How Safe Is Your Sunscreen? 10 Facts That Will Surprise You

Sunscreen is hands-down the most important product you should use this summer. But just because it protects your skin from the sun’s harsh rays doesn’t mean it’s necessarily good for your skin. Below, we’re unveiling surprising facts you need to know about your SPF.

1. Some sunscreens don’t protect you from everything

Young woman with sun shape on the shoulder

Your sunscreen needs to block two types of rays. | iStock.com/RossHelen

The sun’s harsh rays aren’t created equal. In fact, there are two types you need to protect your skin from: UVA, which can seep deep into your skin and cause premature aging, and UVB, which burns your top layer of skin. The problem is, some sunscreens only cover UVB, not UVA. For lasting protection, Dr. Joel Cohen told U.S. News & World Report to pick formulas that are labeled “broad spectrum” because they actually protect your skin from both rays.

2. It might be prohibiting your body’s ability to generate vitamin D

hand squeezing sun block

If you don’t eat enough vitamin D, you might need to rethink your diet. | iStock.com/verona_S

Your body produces vitamin D3 when it’s exposed to the sun, which is just another reason you should spend more time outside. But did you know slathering on sunscreen can hinder your vitamin D intake? “It is possible that the sunscreen will inhibit some of the generation of active vitamin D in the skin,” Dr. Richard D. Granstein told The New York Times.

That being said, your sunscreen is still important. There are tons of foods that contain vitamin D — think cheese, beef liver, and egg yolks — so it’s best to pile on the SPF and find your vitamins elsewhere.

3. It might be hurting the environment

Beach accessories.

Not all sunscreen is great for the environment. | iStock.com/KristinaJovanovic

Consider your sunblock an environmental Catch-22. It might be keeping your skin safe, but we may have reason to believe it’s hurting the ocean’s ecosystem. Some evidence indicates even the small traces of your sunscreen’s chemicals can kill coral. We would hate to think our sun safety is ruining an entire ecosystem. Let’s hope we can find an ocean-friendly alternative, stat.

4. Those aerosol cans might not be safe…

Woman applying suntan spray onto her legs

It might be time to rethink spray sunscreen. | iStock.com/stefanamer

Aerosol sunscreen is the obvious choice for anyone who wants to apply sunscreen quickly and forgo the milky residue most cream formulas leave behind. But not so fast: Your aerosol spray has a darker side. Those spray-friendly bottles are usually packed with alcohol and, while Glamour reports they’re safe for your skin, they could irritate your lungs and seep into your bloodstream if you breathe in these harsh formulas.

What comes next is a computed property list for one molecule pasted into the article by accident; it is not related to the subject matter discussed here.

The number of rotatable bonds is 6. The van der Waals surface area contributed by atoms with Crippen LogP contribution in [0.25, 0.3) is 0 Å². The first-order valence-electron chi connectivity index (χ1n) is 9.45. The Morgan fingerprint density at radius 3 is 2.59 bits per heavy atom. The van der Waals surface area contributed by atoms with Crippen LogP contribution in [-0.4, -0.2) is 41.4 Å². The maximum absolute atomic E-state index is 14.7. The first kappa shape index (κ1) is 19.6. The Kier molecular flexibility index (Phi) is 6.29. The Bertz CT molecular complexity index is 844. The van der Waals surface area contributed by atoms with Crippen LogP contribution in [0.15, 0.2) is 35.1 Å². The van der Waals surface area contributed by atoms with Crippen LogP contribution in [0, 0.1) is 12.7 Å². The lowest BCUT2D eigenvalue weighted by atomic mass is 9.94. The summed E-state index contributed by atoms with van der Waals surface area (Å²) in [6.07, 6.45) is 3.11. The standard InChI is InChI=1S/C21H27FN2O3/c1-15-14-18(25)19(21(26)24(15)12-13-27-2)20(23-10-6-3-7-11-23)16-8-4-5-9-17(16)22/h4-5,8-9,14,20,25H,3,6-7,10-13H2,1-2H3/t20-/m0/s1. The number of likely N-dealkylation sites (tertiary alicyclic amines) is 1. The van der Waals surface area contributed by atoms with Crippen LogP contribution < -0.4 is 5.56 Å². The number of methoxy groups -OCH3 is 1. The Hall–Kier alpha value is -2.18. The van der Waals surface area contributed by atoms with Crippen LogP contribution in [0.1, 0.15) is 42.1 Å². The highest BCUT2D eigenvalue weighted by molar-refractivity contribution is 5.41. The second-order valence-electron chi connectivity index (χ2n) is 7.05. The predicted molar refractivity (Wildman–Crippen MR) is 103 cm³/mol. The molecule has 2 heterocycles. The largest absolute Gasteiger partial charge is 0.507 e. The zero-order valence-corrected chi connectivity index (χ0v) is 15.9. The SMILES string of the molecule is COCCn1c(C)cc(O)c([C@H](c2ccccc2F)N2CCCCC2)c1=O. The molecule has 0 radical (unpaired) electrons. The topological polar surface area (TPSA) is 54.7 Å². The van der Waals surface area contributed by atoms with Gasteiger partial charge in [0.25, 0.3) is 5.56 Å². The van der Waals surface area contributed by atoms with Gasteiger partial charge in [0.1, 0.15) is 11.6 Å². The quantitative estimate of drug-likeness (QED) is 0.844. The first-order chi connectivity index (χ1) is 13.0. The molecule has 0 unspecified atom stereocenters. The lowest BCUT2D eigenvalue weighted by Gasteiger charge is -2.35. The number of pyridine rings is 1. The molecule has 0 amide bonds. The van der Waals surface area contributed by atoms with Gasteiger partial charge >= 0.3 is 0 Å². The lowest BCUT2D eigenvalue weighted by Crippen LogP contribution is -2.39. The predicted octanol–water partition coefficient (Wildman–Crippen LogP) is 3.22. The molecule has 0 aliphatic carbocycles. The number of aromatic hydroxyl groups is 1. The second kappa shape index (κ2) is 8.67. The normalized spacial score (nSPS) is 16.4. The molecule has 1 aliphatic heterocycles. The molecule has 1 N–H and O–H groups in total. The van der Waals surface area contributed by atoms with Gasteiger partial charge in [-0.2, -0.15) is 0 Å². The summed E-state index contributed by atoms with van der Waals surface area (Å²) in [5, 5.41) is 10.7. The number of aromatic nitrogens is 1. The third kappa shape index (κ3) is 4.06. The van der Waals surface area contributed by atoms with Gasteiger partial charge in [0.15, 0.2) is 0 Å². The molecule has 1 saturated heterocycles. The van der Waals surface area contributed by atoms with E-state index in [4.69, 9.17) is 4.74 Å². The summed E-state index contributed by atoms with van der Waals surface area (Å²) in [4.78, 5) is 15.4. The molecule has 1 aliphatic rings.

5. … and are also flammable

Woman sitting on deck chair

Aerosol products are flammable, so be careful! | iStock.com/jacoblund

Another reason to rethink your aerosol sunscreen? It might be flammable. The Huffington Post reports a man supposedly caught on fire after applying aerosol sunscreen before grilling. Since those spray cans are frequently filled with different forms of alcohol, the logic’s there. Just stay far away from the grill while at the beach.

6. It won’t protect you forever

woman lying on the beach in the hat

Please remember to reapply. | iStock.com/Foremniakowski

Anyone who has ever suffered a bad sunburn knows it’s crucial to reapply your SPF throughout the day, but how often? If you’re lounging pool-side, but not going in, your SPF can protect you for up to two hours. Want to take a swim? Your sunblock will only protect you for 40 to 80 minutes. The next time you go for a swim, lather up as soon as you return to land.

7. It’s not actually sweat-proof

woman running

Your sunblock really can’t last through that summer run. | iStock.com/lzf

Don’t expect that SPF you rubbed on before a summer 5K to last very long. There’s a big difference between water-proof and water-resistant, the latter being more appropriate for most sunscreens. According to Everyday Health, the sun care industry is taking big steps toward getting such labels off your SPF because it’s simply not true. Considering how much we sweat outside, this one is scary.

8. It can irritate your skin

woman applying sunblock on the beach

Some sunscreens can harm your skin. | iStock.com/VladTeodor

If you never scanned your sunscreen’s ingredients label, you should. Everyday Health says some formulas are packed with oxybenzone, which can cause allergic reactions, and retinyl palmitate, which can speed up the development of skin tumors. Rest assured, not all sunscreen is bad; the website goes on to recommend formulas that use zinc oxide and titanium dioxide as active ingredients instead.

9. The number of SPF doesn’t matter…

woman on beach applying sun block

SPF 100? Not worth it. | iStock.com/CentralITAlliance

… well, not entirely. While there’s a big difference between your SPF 8 and SPF 30, Business Insider reports anything higher than SPF 50 will only give you slightly better protection. You end up thinking your skin is totally safe while it’s actually burning to a crisp. Regardless of your SPF number, make sure to reapply every couple hours.

10. You need to wear it all the time

Woman hands putting sunscreen

If you’re going to be outside, you need to wear sunblock. | iStock.com/travnikovstudio

Sunscreen is only necessary for extended time outside, right? Think again. Even if you’re not at the beach, pool, or park, it’s still important to use sunscreen. Your skin is your body’s largest organ and all that sun could potentially lead to wrinkles, aging, or worse. So why would you risk it? There are tons of moisturizers on the market that are infused with SPF. Lightweight and hydrating, they’ll keep your skin protected no matter the season.

Follow Kelsey on Twitter @Kmulvs and Instagram @Kmulvs